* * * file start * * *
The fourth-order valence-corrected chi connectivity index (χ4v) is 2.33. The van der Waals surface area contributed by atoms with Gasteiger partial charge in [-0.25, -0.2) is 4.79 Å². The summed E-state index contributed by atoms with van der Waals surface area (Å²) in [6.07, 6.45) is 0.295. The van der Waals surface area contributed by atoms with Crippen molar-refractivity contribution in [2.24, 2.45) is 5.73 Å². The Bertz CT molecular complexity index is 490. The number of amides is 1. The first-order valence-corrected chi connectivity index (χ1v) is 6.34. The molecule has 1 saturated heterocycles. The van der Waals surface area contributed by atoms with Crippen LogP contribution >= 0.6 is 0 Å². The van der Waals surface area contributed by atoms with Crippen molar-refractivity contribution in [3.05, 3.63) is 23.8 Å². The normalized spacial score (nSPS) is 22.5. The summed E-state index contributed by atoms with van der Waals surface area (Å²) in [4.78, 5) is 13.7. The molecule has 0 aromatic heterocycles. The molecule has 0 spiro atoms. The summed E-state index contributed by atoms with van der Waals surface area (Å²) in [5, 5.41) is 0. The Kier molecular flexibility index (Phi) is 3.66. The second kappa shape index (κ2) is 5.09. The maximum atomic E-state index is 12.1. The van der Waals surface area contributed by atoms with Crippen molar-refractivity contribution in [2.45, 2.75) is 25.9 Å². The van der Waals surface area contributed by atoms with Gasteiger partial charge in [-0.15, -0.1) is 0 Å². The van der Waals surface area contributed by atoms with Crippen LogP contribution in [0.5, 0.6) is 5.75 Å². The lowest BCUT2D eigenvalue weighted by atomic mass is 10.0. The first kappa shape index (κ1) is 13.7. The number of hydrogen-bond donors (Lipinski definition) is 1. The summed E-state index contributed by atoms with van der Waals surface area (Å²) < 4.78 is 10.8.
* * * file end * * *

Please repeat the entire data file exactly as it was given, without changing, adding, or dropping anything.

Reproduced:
The fourth-order valence-corrected chi connectivity index (χ4v) is 2.33. The van der Waals surface area contributed by atoms with Gasteiger partial charge in [-0.25, -0.2) is 4.79 Å². The summed E-state index contributed by atoms with van der Waals surface area (Å²) in [6.07, 6.45) is 0.295. The van der Waals surface area contributed by atoms with Crippen molar-refractivity contribution in [2.24, 2.45) is 5.73 Å². The Bertz CT molecular complexity index is 490. The number of amides is 1. The first-order valence-corrected chi connectivity index (χ1v) is 6.34. The molecule has 1 saturated heterocycles. The van der Waals surface area contributed by atoms with Crippen LogP contribution >= 0.6 is 0 Å². The van der Waals surface area contributed by atoms with Crippen molar-refractivity contribution in [3.05, 3.63) is 23.8 Å². The normalized spacial score (nSPS) is 22.5. The summed E-state index contributed by atoms with van der Waals surface area (Å²) in [4.78, 5) is 13.7. The molecule has 0 aromatic heterocycles. The molecule has 0 spiro atoms. The summed E-state index contributed by atoms with van der Waals surface area (Å²) in [5, 5.41) is 0. The Kier molecular flexibility index (Phi) is 3.66. The second kappa shape index (κ2) is 5.09. The maximum atomic E-state index is 12.1. The van der Waals surface area contributed by atoms with Crippen molar-refractivity contribution in [2.45, 2.75) is 25.9 Å². The van der Waals surface area contributed by atoms with Gasteiger partial charge in [-0.15, -0.1) is 0 Å². The van der Waals surface area contributed by atoms with Crippen LogP contribution in [0.5, 0.6) is 5.75 Å². The lowest BCUT2D eigenvalue weighted by atomic mass is 10.0. The first kappa shape index (κ1) is 13.7. The number of hydrogen-bond donors (Lipinski definition) is 1. The summed E-state index contributed by atoms with van der Waals surface area (Å²) < 4.78 is 10.8.